China’s biggest social network and gaming firm Tencent, which last week reported forecast-beating quarterly results, is close to making Malaysia the first foreign country to roll out its WeChat ecosystem, said an executive.
Tencent has made a “breakthrough” in gaining an e-payment licence in Malaysia for local transactions, and plans a launch early next year, senior vice president Seng Yee Lau said in an interview.
The move pits Shenzhen-based Tencent against rival Alibaba as they scramble for new growth opportunities outside China. Tencent this week became the first Asian firm to enter the club of companies worth more than $500bn (£377bn), and on Tuesday surpassed Facebook in market value.
“Malaysia is actually quite large in the sense that we have 20 million WeChat users, huge potential, and the market is quite warm towards internet products from China,” Mr Lau said.
Southeast Asia, home to more than 600 million people and some of the world’s fastest-growing economies, has been a key battleground for China’s tech titans fighting for deals. Ethnic Chinese make up more than a fifth of Malaysia’s population.
WeChat Pay and Alibaba’s Alipay, which dominate China’s digital payment market, have sought to expand their global footprint, although that push has so far been limited to payment services for Chinese outbound tourists. They can scan-and-pay for purchases in 34 countries or regions via Alipay, and 13 via WeChat Pay, according to the companies.
Alipay’s parent company Ant Financial has joint ventures in seven markets for local digital payments services, which operate independently under the partnerships’ brand names.
Alibaba is looking to build a global payment system, while Tencent is more interested in generating traffic for WeChat – two different strategies, some bankers and investors say.
WeChat has more users but Alipay’s aggregate transaction volume is higher, according to JP Morgan’s John Hall, though other investors note that WeChat Pay can also process large transactions if it’s used on e-commerce platforms.
One challenge for Tencent, say analysts, is that its success in China cannot be easily exported to other markets.
Tencent is “not in a hurry” to speed up its overseas expansion or increase the monetisation rate of its digital assets, Mr Lau said.
“We walk our own path at our own pace ... and, to be honest, there is really quite a lot to do in China,” he said.
WeChat, which has ballooned from a messaging app to an all-in-one platform with 980 million monthly active users, could be the “killer product” to spearhead expansion abroad, Mr Lau said, as its embedded payment function draws more services.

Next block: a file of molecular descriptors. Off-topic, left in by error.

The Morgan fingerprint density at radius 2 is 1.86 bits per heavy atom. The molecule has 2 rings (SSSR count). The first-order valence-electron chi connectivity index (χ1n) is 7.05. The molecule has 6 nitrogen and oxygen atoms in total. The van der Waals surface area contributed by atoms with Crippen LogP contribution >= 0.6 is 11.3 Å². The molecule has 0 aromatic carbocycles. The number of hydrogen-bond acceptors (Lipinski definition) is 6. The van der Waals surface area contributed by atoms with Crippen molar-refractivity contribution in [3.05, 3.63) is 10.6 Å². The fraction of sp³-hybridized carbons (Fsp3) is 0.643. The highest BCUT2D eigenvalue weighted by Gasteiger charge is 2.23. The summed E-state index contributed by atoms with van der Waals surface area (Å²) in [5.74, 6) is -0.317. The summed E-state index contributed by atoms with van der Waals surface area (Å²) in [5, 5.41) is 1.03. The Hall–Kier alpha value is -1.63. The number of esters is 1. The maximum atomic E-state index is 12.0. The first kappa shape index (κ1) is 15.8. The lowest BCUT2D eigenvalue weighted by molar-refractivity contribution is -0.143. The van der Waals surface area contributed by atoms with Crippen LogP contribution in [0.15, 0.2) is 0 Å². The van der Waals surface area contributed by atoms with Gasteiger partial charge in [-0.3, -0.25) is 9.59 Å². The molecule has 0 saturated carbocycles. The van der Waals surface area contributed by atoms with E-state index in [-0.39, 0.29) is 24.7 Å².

WeChat, with an open platform of mini-programmes, was a key revenue contributor for Tencent in the third quarter. Social and other advertising revenue rose 63 per cent, while payment and cloud helped “other business” post a 143 per cent jump.
Honour of Kings, Tencent’s top-grossing battle game that led an 84 per cent increase in quarterly smartphone gaming revenue, also owes its success to the network help of WeChat, and is expected to find it tougher to crack Western markets, analysts say.
Tencent this month delayed the launch of the game’s US edition, Arena of Valor, to next year to “further polish additional gameplay and social features”.
After games and social media, most of Tencent’s other businesses are in digital content, including Spotify equivalent Tencent Music and YouTube equivalent Tencent Video, which also makes its own dramas.
Mr Lau said the ultimate aim was to export culture from China to the rest of the world, rather than the other way round, which he acknowledged was challenging.
“What we’re aiming to create is ‘super IPs’ (intellectual property) that leverage our different businesses from upstream to downstream,” Mr Lau said, citing Disneyland and the James Bond films as successful practices in the West.
A big business for Tencent’s recently listed publishing arm, China Literature, is to sell its popular novels and have them turned into dramas and video games by Tencent’s other business lines.
Tencent this month announced a plan involving 10bn yuan (£1.14bn) of investment to boost its creative content ecosystem, though it gave no timeframe for the investment.
Company president Martin Lau – no relation to Seng Yee Lau – said on an earnings call last week that Tencent would keep investing in digital content, especially online video, to draw more time from more paying customers.
Overseas acquisitions will remain a key way of enhancing Tencent’s global access and competitiveness, Seng Yee Lau said.
Independent technology analyst Richard Windsor said Tencent’s 2016 acquisition of Supercell gave it a strong position in gaming, while the move to buy a stake in social media firm Snapchat is another piece in the jigsaw.
“It increasingly looks as if Tencent is embarking on a circumnavigation of the digital life pie in order to build an ecosystem to challenge the Google, Apple, Amazon, Facebook dominance of consumer digital services,” he said, noting it’s at a “super-early stage” in that process.
Tencent will likely seek more overseas acquisitions, Mr Windsor added, which, beyond being expensive, could challenge Tencent in integrating all its digital assets at home and abroad.
Tencent has struggled to monetise its dominance over Chinese digital life, he said, adding that’s why he sees more upside in Tencent’s market valuation, and prefers it to Alibaba.
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